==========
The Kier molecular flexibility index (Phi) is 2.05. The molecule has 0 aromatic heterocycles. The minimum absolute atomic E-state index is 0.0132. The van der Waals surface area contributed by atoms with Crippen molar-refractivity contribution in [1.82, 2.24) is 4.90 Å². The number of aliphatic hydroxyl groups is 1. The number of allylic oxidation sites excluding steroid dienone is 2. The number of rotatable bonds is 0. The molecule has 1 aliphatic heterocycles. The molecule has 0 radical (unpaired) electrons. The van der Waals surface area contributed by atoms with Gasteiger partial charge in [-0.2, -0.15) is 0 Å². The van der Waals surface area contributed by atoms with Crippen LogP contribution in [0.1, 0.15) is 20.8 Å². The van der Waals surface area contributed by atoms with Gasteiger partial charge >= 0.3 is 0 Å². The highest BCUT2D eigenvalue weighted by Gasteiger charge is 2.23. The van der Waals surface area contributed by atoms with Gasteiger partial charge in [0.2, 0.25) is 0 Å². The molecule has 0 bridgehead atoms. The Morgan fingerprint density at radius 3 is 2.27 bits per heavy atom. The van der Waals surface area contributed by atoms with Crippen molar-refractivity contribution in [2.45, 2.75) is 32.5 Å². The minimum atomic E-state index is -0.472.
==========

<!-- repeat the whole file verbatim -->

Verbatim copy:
The Kier molecular flexibility index (Phi) is 2.05. The molecule has 0 aromatic heterocycles. The minimum absolute atomic E-state index is 0.0132. The van der Waals surface area contributed by atoms with Crippen molar-refractivity contribution in [1.82, 2.24) is 4.90 Å². The number of aliphatic hydroxyl groups is 1. The number of allylic oxidation sites excluding steroid dienone is 2. The number of rotatable bonds is 0. The molecule has 1 aliphatic heterocycles. The molecule has 0 radical (unpaired) electrons. The van der Waals surface area contributed by atoms with Gasteiger partial charge in [-0.2, -0.15) is 0 Å². The van der Waals surface area contributed by atoms with Crippen LogP contribution in [0.1, 0.15) is 20.8 Å². The van der Waals surface area contributed by atoms with Gasteiger partial charge >= 0.3 is 0 Å². The highest BCUT2D eigenvalue weighted by Gasteiger charge is 2.23. The van der Waals surface area contributed by atoms with Gasteiger partial charge in [0.2, 0.25) is 0 Å². The molecule has 0 bridgehead atoms. The Morgan fingerprint density at radius 3 is 2.27 bits per heavy atom. The van der Waals surface area contributed by atoms with Crippen molar-refractivity contribution in [2.45, 2.75) is 32.5 Å². The minimum atomic E-state index is -0.472.